San Juan Chamula – My Chamula Experience


On my last day in San Cristobal de Las Casas I went to San Juan Chamula. There were tours covering this village so I got curious about it and I decided to go to there by myself with colectivo. By the way this was my first colectivo experience in Mexico. There were some locals and tourists. Then I asked how much it was and tried to pay. He said he would collect them when we arrived. It took about 20 minutes to go there. 



Soon I heard some fireworks and realised that they were fired just in front of the church. And saw these men in their traditional suits. 



There was $25 pesos entrance fee for foreigners that sold by the church. When I went to buy my ticket the boy told some things that I didn’t understand. Then I realised, he was telling that he didn’t have change. Then he found some. Then said other things and at that moment a women introduced herself to me and made the translation. She was Tesera, a guide and was also going to buy tickets for her group and the boy was telling that as there were no more papers left, he has to write one ticket for her group and for me. I said ok, we were going to enter the church in a second any way. We paid, she took the ticket and than in front of the church I just lost her. I told about that to the men by the entrance. They said there is no Teresa, she went. So I went to the ticket boy, saying there is no Teresa, no ticket. He explained all about it to them and I finaly entered the church. 

Inside I saw no pews, no altar. The floor was covered by pine needles and it was so slippery. I saw hundreds of candles of all sizes on tables lined by the walls of the church. Inside is enlightened by the candels and looked so beaufitul. Then I saw a men by candles. He was standing still and was like a watchman, so I asked whether I could take a photo. He nodded with head and hand. I took one. Then in a second 2 men came up and said no photo. I told them I asked him, he said yes. They turned to him. He did just the opposite with head and hands. This was the moment 2 men turned to me and say delete the photos. But they wanted to do themselves and tried to take my phone. I said I will do it myself. But trying to keep them away was hard.. so I deleted it and they watched me doing it 😨

Only after all that I could look around. There was a band playing some music, about 5-6 instruments, as far as I remember and soon they stopped. All men wearing the same out fit just like above photograph but theirs were black. Inside were lots of locals, facing altar and holding candles dripping to their hands and to the floor. Women, men, children, some standing, some sitting on the floor. 

There were the smoke of some incense were so intense… Impossible to move front and see anything. I was wondering but saw nothing so I left the church. When I was out few drops of rain were falling. As no more to do, I walked back to colectivo to return San Cristobal de Las Casas. 

Then in my last afternoon in the city I went to try Posh (pox). A drink that special to Chiapas. In one of the cafe-bars in the centre I tested and I didn’t like it much. It is a strong drink for me. I was trying to ask wouldn’t be better with some fruit juice or salt and limon. One of the clients at the bar told that they make it and asked if I have been to there. I said yes, I have just been there. He asked if I entered the church. I said yes. He asked if I saw what they are doing there. I said no. What they do? He said they sacrifice chicken. I saw they were selling chicken in the mercado.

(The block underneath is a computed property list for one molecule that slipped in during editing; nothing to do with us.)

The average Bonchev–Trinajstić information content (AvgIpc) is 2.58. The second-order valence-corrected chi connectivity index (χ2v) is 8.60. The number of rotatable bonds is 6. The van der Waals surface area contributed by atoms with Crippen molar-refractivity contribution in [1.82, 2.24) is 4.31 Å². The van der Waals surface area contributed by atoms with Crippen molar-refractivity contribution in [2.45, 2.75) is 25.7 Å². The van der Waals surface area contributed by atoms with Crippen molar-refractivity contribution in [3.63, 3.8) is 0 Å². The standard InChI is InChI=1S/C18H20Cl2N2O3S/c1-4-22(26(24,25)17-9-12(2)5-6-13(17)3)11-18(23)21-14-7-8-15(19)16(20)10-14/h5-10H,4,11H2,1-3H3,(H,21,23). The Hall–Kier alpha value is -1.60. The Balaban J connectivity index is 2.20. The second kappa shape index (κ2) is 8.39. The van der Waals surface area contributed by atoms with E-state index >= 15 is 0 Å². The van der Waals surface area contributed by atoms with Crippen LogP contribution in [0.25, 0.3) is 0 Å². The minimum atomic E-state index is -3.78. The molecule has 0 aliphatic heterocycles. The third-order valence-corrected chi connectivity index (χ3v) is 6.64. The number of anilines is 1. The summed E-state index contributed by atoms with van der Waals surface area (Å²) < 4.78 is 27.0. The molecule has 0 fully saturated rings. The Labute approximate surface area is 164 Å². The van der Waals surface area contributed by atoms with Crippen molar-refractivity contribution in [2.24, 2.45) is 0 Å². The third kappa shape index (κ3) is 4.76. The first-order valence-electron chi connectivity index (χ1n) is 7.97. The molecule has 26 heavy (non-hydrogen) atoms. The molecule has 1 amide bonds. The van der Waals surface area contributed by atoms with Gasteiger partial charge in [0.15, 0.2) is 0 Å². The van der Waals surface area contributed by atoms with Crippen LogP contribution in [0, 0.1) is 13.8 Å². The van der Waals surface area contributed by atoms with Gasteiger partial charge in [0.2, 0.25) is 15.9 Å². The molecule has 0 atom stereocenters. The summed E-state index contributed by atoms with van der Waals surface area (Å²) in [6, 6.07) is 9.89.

Later I have read more about their life, religion, traditions and how they practice law.

The Tzotzils, indigenous Maya people living in Chiapas highlands, and the largest population are in Chamula. The religion they experience now is a blend of traditional Mayan beliefs and Christianity. I have read that in the church the main altar shows San Juan (John the Baptist) instead of Jesus (I couldnt see that) and saints resembling gods are lined up along the walls church (Right, I saw them). I have also read that the church is for to be healed rather than to praying and people perform rituals on the church floor, that is why there are no pews but pine needles.

Posh (pox) drink, made with corn, sugar, wheat, with an alcohol content of some degree is produced by Chiapas people and they drink it for ceremonial purposes and for healing, considering it as a connection with spiritual worlds. For this reason they also drink cola to expel devil sprits from body.

In the Chiapas area, I saw most of the women who were selling souvenirs on the streets wearing the skirts that you saw in the photo. Thick wool, and always black. I only saw few men wearing thick wool white vests in Chamula. The quality of skirts and vests are the indication of economic status. Heavy and thick wool skirts and white vests are worn by the rich, thin or spotted colors were worn by the poor. But it seems that the welfare of the vast majority is very low.

January 6, 2019 😎✌️

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